UK Regulators Continue to Improve
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Issued on 26 February 2010
Regulatory bodies in the UK continue to make good progress putting better
regulation principles into practice, according to a set of new reports published
today by the Better Regulation Executive.
The new reports, on the Vehicle Certification Agency (VCA), the Financial
Reporting Council (FRC) and the Veterinary Medicines Directorate (VMD), provide
a snapshot of how regulators are implementing the Government’s “better
regulation” initiative, examining how they match up to the principles of
effective regulation set out by Sir Philip Hampton in 2005.
The VCA was found to be a highly customer-focused organisation that has
impressive relationships with its stakeholders. It demonstrated a good
understanding of the industries it regulates on behalf of central departments,
seeking to secure compliance in a way which minimised burdens on business. The
report also put forward a number of recommendations for how it might improve its
regulatory work. These included considering the scope for developing a more
joined-up approach with other bodies that effectively act as co-regulators, and
considering, alongside its government sponsors, expanding the range of civil
sanctions in place to reduce the current reliance on criminal prosecutions.
The FRC was praised for adopting a positive approach to the principles of
better regulation across most areas of its work. In particular, the review team
was impressed by the good balance struck between stability and economic growth,
and the strong support the FRC had from its main stakeholder groups. Its “soft
law” approach to raising standards of corporate governance in listed companies
was also found to be world-class. Alongside this the FRC was encouraged to
review certain areas of its work. For example, the report argued it would
benefit from broadening its stakeholder base to ensure small businesses and the
investor community were more involved.
The VMD’s review was positive and showed that it was performing well in a
number of areas. In particular, the strong emphasis on providing advice and
guidance to its stakeholders, primarily demonstrated by its annual publication
of the Veterinary Medicines Regulations, was commended. Its work to reduce the
administrative and financial burden on businesses when requesting information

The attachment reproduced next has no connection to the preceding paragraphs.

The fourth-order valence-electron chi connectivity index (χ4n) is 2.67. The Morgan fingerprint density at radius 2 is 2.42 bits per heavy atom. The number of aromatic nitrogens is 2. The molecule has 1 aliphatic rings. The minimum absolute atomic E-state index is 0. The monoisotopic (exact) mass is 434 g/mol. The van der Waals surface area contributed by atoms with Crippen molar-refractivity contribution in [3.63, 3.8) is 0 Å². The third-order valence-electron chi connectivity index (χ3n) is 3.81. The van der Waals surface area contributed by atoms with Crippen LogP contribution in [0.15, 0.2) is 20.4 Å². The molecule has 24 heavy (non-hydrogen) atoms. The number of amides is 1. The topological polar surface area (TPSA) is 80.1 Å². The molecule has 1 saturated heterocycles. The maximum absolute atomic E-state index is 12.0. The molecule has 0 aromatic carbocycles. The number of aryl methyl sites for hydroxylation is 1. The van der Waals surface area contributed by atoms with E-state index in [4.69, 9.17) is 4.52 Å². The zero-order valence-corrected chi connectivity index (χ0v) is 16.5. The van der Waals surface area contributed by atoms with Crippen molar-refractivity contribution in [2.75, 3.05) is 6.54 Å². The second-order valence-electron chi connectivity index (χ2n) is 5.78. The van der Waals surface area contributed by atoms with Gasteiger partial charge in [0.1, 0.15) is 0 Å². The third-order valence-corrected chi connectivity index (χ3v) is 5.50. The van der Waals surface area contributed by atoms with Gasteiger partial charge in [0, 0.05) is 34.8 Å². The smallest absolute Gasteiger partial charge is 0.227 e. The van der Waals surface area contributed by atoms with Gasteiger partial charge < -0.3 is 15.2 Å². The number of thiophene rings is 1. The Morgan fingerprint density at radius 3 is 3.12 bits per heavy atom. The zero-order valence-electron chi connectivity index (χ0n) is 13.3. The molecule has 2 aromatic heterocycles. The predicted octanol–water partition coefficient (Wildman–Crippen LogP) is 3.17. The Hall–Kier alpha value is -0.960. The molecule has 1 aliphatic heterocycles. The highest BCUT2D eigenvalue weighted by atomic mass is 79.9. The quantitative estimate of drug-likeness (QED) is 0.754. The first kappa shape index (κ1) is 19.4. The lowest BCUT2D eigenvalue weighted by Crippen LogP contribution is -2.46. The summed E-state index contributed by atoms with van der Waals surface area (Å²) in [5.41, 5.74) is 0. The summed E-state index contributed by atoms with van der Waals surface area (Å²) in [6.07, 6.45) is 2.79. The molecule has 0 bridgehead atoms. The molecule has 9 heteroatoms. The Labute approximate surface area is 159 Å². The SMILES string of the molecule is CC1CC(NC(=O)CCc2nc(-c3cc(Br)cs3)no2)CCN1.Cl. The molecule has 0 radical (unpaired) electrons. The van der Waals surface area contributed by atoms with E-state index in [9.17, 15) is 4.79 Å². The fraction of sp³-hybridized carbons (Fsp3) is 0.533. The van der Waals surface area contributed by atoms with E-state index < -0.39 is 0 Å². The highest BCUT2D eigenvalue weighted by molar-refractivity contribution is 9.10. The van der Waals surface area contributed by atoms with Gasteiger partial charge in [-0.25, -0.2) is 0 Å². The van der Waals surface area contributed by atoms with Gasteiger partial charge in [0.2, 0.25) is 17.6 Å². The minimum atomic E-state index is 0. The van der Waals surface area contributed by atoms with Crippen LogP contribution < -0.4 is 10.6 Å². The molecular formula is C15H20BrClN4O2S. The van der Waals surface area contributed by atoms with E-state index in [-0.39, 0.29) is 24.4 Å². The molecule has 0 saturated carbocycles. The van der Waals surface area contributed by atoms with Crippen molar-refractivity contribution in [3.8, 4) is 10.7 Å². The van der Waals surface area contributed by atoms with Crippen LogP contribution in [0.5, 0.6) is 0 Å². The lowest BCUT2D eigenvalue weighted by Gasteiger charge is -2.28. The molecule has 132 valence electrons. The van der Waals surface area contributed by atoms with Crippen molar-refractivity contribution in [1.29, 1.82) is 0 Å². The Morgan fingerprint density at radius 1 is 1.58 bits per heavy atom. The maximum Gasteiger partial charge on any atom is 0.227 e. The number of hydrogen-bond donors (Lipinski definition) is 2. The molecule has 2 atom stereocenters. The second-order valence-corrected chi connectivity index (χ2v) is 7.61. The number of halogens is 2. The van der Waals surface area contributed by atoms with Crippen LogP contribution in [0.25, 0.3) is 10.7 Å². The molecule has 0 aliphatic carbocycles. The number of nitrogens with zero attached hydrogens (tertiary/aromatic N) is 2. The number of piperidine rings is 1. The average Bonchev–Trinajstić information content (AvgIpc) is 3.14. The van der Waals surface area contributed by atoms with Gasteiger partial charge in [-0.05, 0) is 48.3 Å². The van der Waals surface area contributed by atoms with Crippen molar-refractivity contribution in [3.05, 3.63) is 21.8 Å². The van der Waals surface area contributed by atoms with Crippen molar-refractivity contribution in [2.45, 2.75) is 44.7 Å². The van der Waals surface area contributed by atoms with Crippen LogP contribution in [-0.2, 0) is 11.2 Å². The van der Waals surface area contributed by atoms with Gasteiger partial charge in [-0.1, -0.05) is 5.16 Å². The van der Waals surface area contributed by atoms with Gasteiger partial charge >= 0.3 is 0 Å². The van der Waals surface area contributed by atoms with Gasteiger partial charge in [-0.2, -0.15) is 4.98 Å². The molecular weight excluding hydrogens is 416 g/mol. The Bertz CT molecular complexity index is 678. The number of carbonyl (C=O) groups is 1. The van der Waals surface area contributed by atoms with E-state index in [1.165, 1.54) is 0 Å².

was also impressive. The report recommended that the VMD publish a number of its
policies to make it easier for businesses to navigate the regulatory landscape.
It argued that stronger relationships with policy officials in the UK and the
European Union would help to further reduce the administrative burden stemming
from veterinary regulations.
1. The reports published by the Better Regulation Executive on the Vehicle
Certification Agency, Financial Reporting Council and Veterinary Medicines
Directorate can be found at www.berr.gov.uk/what wedo/bre/inspection-enforcement/implementing-principles/reviewing-regulators/HIR
2. The review teams were drawn from the Better Regulation Executive within
the Department for Business, Innovation and Skills and from government and the
regulatory sector, including the Security Industry Authority, Human
Fertilisation and Embryology Authority, Environment Agency, the Gambling
Commission and the Care Quality Commission.
3. The Hampton Implementation Review process, which examined a total of 36
national regulators, follows two independent reports by Sir Philip Hampton and
Professor Richard Macrory on making inspection and enforcement of regulation
4. The Hampton Review in 2005 - led by Sir Philip Hampton - recommended an
end to the one size fits all approach to regulation and that regulators should
take a risk-based approach to enforcement and information-gathering. Among its
findings were that regulators should carry out inspections only when needed and
avoid unnecessary form-filling and duplication of effort or information.
5. In 2006 Professor Richard Macrory's review of penalties for failure to
comply with regulatory obligations recommended that regulators should focus on
outcomes, rather than action. He recommended that sanctions should be aimed at
changing the behaviour of non-compliant businesses and eliminating any financial
gain from non-compliance.
6. Examples of how individuals and businesses are benefiting from changes to
regulation can be found on www.betterregulation.gov.uk. The site also invites
suggestions for what else can be done to reduce red tape.
Department for Business, Innovation & Skills
About the Author
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Article Published/Sorted/Amended on Scopulus 2010-02-28 15:56:09 in Business Articles